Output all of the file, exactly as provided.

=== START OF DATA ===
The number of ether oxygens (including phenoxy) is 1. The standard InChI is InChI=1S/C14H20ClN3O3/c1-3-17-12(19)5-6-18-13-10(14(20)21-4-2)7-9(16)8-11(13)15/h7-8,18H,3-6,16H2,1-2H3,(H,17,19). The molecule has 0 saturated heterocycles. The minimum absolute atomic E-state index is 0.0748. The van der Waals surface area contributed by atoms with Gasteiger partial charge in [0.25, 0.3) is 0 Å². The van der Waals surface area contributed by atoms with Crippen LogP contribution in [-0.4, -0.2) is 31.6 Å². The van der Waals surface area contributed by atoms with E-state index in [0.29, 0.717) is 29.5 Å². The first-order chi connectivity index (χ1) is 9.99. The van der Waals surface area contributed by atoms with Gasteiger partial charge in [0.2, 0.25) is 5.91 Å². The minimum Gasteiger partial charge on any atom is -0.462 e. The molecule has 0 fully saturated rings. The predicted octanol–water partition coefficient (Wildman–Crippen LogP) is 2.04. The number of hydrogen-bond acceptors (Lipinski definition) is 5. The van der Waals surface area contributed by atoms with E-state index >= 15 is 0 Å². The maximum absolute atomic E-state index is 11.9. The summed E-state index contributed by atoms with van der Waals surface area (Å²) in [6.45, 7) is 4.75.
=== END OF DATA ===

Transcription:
The number of ether oxygens (including phenoxy) is 1. The standard InChI is InChI=1S/C14H20ClN3O3/c1-3-17-12(19)5-6-18-13-10(14(20)21-4-2)7-9(16)8-11(13)15/h7-8,18H,3-6,16H2,1-2H3,(H,17,19). The molecule has 0 saturated heterocycles. The minimum absolute atomic E-state index is 0.0748. The van der Waals surface area contributed by atoms with Gasteiger partial charge in [0.25, 0.3) is 0 Å². The van der Waals surface area contributed by atoms with Crippen LogP contribution in [-0.4, -0.2) is 31.6 Å². The van der Waals surface area contributed by atoms with E-state index in [0.29, 0.717) is 29.5 Å². The first-order chi connectivity index (χ1) is 9.99. The van der Waals surface area contributed by atoms with Gasteiger partial charge in [0.2, 0.25) is 5.91 Å². The minimum Gasteiger partial charge on any atom is -0.462 e. The molecule has 0 fully saturated rings. The predicted octanol–water partition coefficient (Wildman–Crippen LogP) is 2.04. The number of hydrogen-bond acceptors (Lipinski definition) is 5. The van der Waals surface area contributed by atoms with E-state index >= 15 is 0 Å². The maximum absolute atomic E-state index is 11.9. The summed E-state index contributed by atoms with van der Waals surface area (Å²) in [6.45, 7) is 4.75.